But on a recent Friday Bryan took a little time off work to spend time with his son. Kaleb is six now, and school was out for the day. It was unusually warm and sunny for a February, and Bryan and Kaleb spent a couple hours running around a local park.
After moving his accounts to Peninsula, he was surprised at the sort of relationships he was able to build with the staff at the Poulsbo branch. “They treated me like one of their biggest customers,” he said, “way bigger than I was.”
One of Peninsula’s biggest gifts to Bryan was something they couldn’t actually give — a mortgage. When he first moved to Peninsula they helped him create a two-year plan to improve his credit and save enough for a down payment. When the time came, Peninsula wasn’t able to offer the mortgage directly, but they referred him to a company that could.
“Peninsula was super helpful,” he said. “Jenny [Soule] even emailed directly with the mortgage company to help expedite the process. There was no benefit for Peninsula, but they did it anyway.”
Peninsula President and CEO Jim Morrell said that Bryan’s story “is a testament to Jenny Soule and her folks who picked up on the need Bryan had to get his financial matters back in good order. That’s what it looks like to live out our vision and mission.”
Morrell pointed out that the difference between Bryan making $14 per hour laying tile for someone else vs. Bryan generating his own business and employing other people is enormous. “There is a huge positive ripple effect,” he said, “starting with Bryan, out to the people he employs and the people he buys his materials from. This all ties back to the vision and mission of the credit union — not paying stock holders, but really improving people’s financial lives.”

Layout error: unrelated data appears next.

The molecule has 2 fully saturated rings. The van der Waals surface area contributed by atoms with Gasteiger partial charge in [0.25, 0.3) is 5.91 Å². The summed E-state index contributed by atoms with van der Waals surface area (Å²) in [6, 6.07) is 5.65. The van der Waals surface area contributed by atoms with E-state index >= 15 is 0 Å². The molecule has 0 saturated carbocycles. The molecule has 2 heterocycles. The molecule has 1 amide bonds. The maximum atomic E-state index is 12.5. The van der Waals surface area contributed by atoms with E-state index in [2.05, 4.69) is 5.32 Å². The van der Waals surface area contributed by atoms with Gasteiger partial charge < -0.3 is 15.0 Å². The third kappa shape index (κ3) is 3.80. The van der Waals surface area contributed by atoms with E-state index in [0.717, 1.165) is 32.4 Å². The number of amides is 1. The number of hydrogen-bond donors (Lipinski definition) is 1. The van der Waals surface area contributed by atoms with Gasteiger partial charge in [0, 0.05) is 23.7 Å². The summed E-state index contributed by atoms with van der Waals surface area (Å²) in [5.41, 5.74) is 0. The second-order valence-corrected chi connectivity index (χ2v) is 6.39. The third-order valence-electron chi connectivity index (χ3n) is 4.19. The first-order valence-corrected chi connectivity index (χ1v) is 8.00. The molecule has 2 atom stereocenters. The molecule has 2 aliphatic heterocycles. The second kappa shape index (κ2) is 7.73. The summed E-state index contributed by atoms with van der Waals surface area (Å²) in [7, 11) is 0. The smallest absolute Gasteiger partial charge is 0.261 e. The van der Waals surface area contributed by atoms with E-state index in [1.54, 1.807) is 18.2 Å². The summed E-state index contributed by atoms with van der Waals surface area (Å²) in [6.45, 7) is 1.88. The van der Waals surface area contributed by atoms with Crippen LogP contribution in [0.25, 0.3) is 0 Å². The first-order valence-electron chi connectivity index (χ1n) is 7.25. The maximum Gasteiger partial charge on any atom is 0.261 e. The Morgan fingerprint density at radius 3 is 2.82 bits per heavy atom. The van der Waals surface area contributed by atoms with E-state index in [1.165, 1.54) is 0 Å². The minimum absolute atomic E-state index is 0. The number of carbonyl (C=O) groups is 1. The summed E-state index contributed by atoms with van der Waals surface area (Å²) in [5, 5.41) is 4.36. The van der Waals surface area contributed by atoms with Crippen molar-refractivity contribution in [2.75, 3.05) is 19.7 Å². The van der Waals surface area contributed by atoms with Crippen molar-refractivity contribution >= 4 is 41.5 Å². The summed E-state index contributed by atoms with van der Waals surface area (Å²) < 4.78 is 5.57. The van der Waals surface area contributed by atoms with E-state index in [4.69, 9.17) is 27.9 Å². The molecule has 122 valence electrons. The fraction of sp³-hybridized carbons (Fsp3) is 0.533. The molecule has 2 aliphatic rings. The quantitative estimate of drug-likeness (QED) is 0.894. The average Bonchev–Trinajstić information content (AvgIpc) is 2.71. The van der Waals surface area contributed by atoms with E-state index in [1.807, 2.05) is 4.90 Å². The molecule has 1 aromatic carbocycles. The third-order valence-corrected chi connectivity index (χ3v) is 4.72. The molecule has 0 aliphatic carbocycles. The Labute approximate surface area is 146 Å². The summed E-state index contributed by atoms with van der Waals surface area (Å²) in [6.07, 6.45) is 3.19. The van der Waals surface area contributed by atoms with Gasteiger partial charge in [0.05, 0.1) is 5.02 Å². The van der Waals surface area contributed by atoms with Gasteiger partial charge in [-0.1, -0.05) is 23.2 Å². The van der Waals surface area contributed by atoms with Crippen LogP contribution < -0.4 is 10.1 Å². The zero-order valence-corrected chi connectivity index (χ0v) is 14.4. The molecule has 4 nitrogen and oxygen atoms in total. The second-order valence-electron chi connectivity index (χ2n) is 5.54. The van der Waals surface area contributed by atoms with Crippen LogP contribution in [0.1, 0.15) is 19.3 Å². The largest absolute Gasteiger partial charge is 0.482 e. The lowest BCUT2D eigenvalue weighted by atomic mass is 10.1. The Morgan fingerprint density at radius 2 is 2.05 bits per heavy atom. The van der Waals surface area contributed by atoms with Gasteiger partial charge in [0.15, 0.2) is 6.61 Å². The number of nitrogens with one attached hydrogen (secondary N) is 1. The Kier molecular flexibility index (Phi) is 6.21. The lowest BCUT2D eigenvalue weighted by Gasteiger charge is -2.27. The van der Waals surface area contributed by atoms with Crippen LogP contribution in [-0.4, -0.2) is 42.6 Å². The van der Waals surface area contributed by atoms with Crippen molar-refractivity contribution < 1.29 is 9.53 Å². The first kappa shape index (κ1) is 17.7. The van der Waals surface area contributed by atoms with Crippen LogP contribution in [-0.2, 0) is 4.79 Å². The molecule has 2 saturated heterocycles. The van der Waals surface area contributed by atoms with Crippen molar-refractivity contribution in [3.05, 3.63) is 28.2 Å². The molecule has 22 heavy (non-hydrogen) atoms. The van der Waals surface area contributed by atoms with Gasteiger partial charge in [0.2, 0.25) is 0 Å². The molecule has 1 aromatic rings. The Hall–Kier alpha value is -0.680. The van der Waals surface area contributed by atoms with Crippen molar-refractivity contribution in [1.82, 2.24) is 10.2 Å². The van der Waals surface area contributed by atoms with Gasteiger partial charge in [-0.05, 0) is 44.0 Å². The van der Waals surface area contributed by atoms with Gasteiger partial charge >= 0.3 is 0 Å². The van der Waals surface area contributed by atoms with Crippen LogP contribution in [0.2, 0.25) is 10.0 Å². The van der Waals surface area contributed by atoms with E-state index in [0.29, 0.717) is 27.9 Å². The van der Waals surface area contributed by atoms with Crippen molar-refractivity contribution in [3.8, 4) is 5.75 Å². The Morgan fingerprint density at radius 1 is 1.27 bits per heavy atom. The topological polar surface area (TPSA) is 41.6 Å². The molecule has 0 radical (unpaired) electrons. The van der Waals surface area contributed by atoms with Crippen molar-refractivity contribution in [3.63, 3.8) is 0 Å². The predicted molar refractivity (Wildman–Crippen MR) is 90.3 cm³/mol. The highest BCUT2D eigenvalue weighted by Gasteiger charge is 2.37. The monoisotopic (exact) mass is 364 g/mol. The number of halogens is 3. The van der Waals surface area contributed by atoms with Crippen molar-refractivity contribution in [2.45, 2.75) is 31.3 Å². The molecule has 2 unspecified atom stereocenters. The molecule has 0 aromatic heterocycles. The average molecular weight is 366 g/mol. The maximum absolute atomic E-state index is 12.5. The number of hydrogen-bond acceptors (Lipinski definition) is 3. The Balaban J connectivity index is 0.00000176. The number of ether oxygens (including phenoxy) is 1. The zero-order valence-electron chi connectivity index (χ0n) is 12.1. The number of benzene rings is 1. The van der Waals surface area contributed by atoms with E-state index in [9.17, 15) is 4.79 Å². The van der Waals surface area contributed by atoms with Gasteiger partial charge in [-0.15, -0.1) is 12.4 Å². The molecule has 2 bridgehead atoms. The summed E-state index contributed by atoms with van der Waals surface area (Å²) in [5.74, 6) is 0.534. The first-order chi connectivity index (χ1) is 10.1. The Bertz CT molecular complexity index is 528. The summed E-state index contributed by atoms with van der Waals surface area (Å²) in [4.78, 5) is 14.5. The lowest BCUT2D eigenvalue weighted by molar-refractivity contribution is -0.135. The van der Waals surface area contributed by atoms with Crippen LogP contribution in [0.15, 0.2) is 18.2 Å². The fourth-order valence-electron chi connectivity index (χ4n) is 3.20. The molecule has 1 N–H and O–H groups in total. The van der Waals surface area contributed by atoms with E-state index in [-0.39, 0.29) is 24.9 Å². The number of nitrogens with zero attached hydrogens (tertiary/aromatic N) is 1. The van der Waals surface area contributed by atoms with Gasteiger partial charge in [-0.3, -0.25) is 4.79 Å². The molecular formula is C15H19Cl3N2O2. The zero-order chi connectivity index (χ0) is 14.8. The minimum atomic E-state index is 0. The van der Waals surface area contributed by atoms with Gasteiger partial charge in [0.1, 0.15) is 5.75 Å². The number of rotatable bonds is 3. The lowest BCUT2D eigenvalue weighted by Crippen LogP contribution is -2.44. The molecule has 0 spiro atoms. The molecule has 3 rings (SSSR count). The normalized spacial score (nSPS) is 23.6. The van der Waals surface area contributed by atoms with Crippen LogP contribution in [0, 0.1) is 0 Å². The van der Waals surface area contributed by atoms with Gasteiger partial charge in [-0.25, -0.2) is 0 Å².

Morrell said that financial education is central to that mission. “When we open checking accounts or when people call us on the phone, we make a point to give them tools to improve their financial lives,” he said.
Bryan agrees. “I remembered what it was like before I moved my money to a credit union,” he said. “So many people would benefit from knowing there’s a financial institution that cares.”
Questions about this story? Contact James Pearson: 206.340.4790, email@example.com.